Correspondents from several American and European newspapers and televisions stations were in the hall: the BBC, NBC, The New York Times – A few warm words were addressed to them: “Under these conditions, when, I say, the US conceived and organized, and Europe stood by silently watching this or playing along, singing backup for them – how can we build relations with them?*** We are in favor of it – it’s not like we were tearing anything up. But they pretended that they didn’t know or remember anything. They only mentioned two or three times that they signed the Minsk agreements [for a ceasefire in the Donetsk Basin; see Vol. 66, No. 37‑38, pp. 3‑6, and Vol. 67, No. 7, pp. 3‑7 – Trans.] on a lark and had no intention of implementing them! These guarantees, these agreements between the government and the opposition in Ukraine in 2014 were signed just for appearances and then immediately forgotten about and trampled on!”

Along with everyone else, the foreign correspondents held aloft signs with the names of their outlets. They should have been a bit more creative. They should have written something more intriguing (like “They’re killing the Volga!”1) to attract Mr. Putin’s attention, but they didn’t really want to and didn’t really try.

1[This refers to a sign a journalist from Tatarstan held up during the press conference in reference to the shallowing of Kuibyshev Reservoir – Trans.]

Then, suddenly, a new and fresher comparison for European politicians appeared: “Many European figures behave outwardly like Gen. [Charles] de Gaulle, who took up arms and fought for France, who gathered everything the French had to resist the occupiers,” Vladimir Putin said. “But in practice, they act like Marshall [Philippe] Pétain, who, although a hero of the World War I, became a collaborator and submitted to the occupiers during World War II!”

The Russian president displayed an unexpectedly peaceful attitude toward the US.

“We are prepared to build up a rapport with them! We believe that the US is an important country that is necessary to the world (but no more than that – A.K.)! But they are only hindering themselves – not us, but only themselves – with this thoroughly imperial policy. Why? Because in the public consciousness, they must behave like an empire, and if they agree on something somewhere, if they make a concession to someone, the electorate will view this as a failure or a defect. That’s why the elites are forced to behave this way to some extent!”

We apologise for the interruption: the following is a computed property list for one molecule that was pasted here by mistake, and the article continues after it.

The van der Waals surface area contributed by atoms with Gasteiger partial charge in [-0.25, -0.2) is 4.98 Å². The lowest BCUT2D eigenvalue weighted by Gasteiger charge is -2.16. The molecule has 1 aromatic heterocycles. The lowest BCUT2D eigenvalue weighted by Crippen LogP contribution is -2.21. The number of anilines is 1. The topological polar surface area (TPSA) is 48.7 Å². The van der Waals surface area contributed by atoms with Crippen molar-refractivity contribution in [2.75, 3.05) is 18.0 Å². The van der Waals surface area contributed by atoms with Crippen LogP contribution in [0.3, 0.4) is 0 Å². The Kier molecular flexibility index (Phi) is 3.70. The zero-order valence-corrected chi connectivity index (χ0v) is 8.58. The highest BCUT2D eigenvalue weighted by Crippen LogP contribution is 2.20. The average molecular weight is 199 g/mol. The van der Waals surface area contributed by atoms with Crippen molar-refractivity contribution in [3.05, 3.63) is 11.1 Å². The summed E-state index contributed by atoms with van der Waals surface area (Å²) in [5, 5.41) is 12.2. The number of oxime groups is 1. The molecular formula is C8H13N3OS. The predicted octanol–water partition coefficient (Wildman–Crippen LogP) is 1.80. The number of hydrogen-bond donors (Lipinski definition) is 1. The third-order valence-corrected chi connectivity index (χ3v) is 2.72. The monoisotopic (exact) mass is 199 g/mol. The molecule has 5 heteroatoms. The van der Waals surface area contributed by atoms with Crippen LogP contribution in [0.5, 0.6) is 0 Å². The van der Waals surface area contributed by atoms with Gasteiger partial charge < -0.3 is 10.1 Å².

Well, that clears things up. . . .

Mr. Putin was surprisingly careful when he spoke about the Israel-Palestine conflict. Who would have thought it? He only mentioned that “We, like Turkey, are proceeding from the fact that the UN resolutions on the creation of a Palestinian state with a capital in East Jerusalem must be implemented.”

A Turkish journalist asked about the joint plans of Vladimir Putin and [Turkish] President Recep Tayyip Erdogan. The Russian president responded: “I think we will have the chance to meet him. I am definitely planning to. I planned to meet him recently, but I can say openly that President Erdogan’s schedule did not allow for it. Even though I was ready to fly to Turkey, and I told him this, but it didn’t work out with his schedule. He was the one with the scheduling problem, not me! It happens! But we will perhaps agree to have this visit early next year.

Well I never! The Turkish president didn’t have time for the Russian president. It turns out that these things happen. . . .

Meanwhile, questions that were not being asked by journalists in the hall were popping up on large screens in front of the president.

“Where’s [missing Aerospace Forces commander Gen. Sergei] Surovikin?”

“After victory, what will you do with the Ukrainians who hate Russians?”

“When will the real Russia look like the televised Russia?”

“Why didn’t [former Russian president Dmitry] Medvedev’s son serve in the Army? Does he have special connections?”

“When will you leave your position?”

Yes, there, on the “wall,” some people wrote from the heart, while others posted. Unbridled freedom of speech reigned there. . . .

Dmitry Peskov wanted to give the floor to a New York Times correspondent, but the president interrupted him on purpose: “First Xinhua, then The New York Times.”

When [New York Times correspondent Valerie] Hopkins was finally given the floor, she turned out to be most interested in the fate of a colleague, Wall Street Journal correspondent Evan Gershkovich.

“He has already been in prison for 37 weeks, and today they extended his detention again – without a trial or investigation! Paul Wheelan, who is also a US citizen, has already been in prison for five years!” A spokesman from the State Department, which believes that both men are being held illegally, recently said that Moscow rejected a serious, solid proposal to return them to the US.

They should also ask for Edward Snowden, who started all of this.

“Why not return them home?” Hopkins asked. “Perhaps find some sort of compromise with the US to return these men home? This could improve relations between Russia and the US, which are fairly complicated right now!”

“You said that your colleague***is being held in prison without a trial or investigation, and you also mentioned that his detention has been extended. But if his detention was extended, this was done under a court decision,” Putin said, shrugging. “So it’s incorrect to say that this was done without a trial or investigation.”

No, it doesn’t seem like there’s anything more to get from this (from the words “nothing at all”).

“As far as the possible return of these citizens to their homeland is concerned. You said: ‘Why not return them home?’ Well, how about they don’t commit crimes in Russia?”

This, as it turned out, was neither here nor there.